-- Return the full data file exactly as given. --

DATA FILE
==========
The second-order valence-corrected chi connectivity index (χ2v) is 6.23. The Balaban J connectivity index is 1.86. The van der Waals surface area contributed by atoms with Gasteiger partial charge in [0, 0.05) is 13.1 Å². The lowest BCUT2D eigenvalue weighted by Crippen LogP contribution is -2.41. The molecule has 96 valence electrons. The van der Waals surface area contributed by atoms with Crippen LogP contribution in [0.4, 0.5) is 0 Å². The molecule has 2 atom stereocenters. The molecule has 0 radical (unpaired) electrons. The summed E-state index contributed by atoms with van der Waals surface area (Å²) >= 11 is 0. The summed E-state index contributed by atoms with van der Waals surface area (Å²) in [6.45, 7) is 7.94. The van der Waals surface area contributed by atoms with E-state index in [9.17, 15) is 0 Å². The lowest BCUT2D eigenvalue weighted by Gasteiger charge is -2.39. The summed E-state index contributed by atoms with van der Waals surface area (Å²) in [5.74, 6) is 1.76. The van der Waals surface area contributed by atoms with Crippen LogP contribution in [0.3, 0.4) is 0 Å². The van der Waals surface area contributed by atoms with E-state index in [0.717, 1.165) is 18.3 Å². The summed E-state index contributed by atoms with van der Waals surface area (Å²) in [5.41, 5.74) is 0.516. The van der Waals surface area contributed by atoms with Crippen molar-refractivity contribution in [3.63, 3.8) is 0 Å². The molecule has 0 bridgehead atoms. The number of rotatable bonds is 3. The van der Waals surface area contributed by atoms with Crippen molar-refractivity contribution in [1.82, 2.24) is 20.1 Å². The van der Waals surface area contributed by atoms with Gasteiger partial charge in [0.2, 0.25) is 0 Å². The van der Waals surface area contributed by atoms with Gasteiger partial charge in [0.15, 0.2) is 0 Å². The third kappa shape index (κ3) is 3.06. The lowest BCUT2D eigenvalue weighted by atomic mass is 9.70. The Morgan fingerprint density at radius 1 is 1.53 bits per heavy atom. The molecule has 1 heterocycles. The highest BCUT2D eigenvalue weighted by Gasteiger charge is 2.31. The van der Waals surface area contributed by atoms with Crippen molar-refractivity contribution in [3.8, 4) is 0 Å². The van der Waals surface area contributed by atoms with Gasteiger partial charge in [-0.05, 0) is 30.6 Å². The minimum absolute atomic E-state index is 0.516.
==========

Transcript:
The second-order valence-corrected chi connectivity index (χ2v) is 6.23. The Balaban J connectivity index is 1.86. The van der Waals surface area contributed by atoms with Gasteiger partial charge in [0, 0.05) is 13.1 Å². The lowest BCUT2D eigenvalue weighted by Crippen LogP contribution is -2.41. The molecule has 96 valence electrons. The van der Waals surface area contributed by atoms with Crippen LogP contribution in [0.4, 0.5) is 0 Å². The molecule has 2 atom stereocenters. The molecule has 0 radical (unpaired) electrons. The summed E-state index contributed by atoms with van der Waals surface area (Å²) >= 11 is 0. The summed E-state index contributed by atoms with van der Waals surface area (Å²) in [6.45, 7) is 7.94. The van der Waals surface area contributed by atoms with E-state index in [9.17, 15) is 0 Å². The lowest BCUT2D eigenvalue weighted by Gasteiger charge is -2.39. The summed E-state index contributed by atoms with van der Waals surface area (Å²) in [5.74, 6) is 1.76. The van der Waals surface area contributed by atoms with Crippen LogP contribution in [0.3, 0.4) is 0 Å². The van der Waals surface area contributed by atoms with E-state index in [0.717, 1.165) is 18.3 Å². The summed E-state index contributed by atoms with van der Waals surface area (Å²) in [5.41, 5.74) is 0.516. The van der Waals surface area contributed by atoms with Crippen molar-refractivity contribution in [3.63, 3.8) is 0 Å². The molecule has 0 bridgehead atoms. The number of rotatable bonds is 3. The van der Waals surface area contributed by atoms with Crippen molar-refractivity contribution in [1.82, 2.24) is 20.1 Å². The van der Waals surface area contributed by atoms with Gasteiger partial charge in [0.2, 0.25) is 0 Å². The van der Waals surface area contributed by atoms with Gasteiger partial charge in [0.15, 0.2) is 0 Å². The third kappa shape index (κ3) is 3.06. The lowest BCUT2D eigenvalue weighted by atomic mass is 9.70. The Morgan fingerprint density at radius 1 is 1.53 bits per heavy atom. The molecule has 1 heterocycles. The highest BCUT2D eigenvalue weighted by Gasteiger charge is 2.31. The van der Waals surface area contributed by atoms with Crippen molar-refractivity contribution in [3.8, 4) is 0 Å². The van der Waals surface area contributed by atoms with Gasteiger partial charge in [-0.05, 0) is 30.6 Å². The minimum absolute atomic E-state index is 0.516.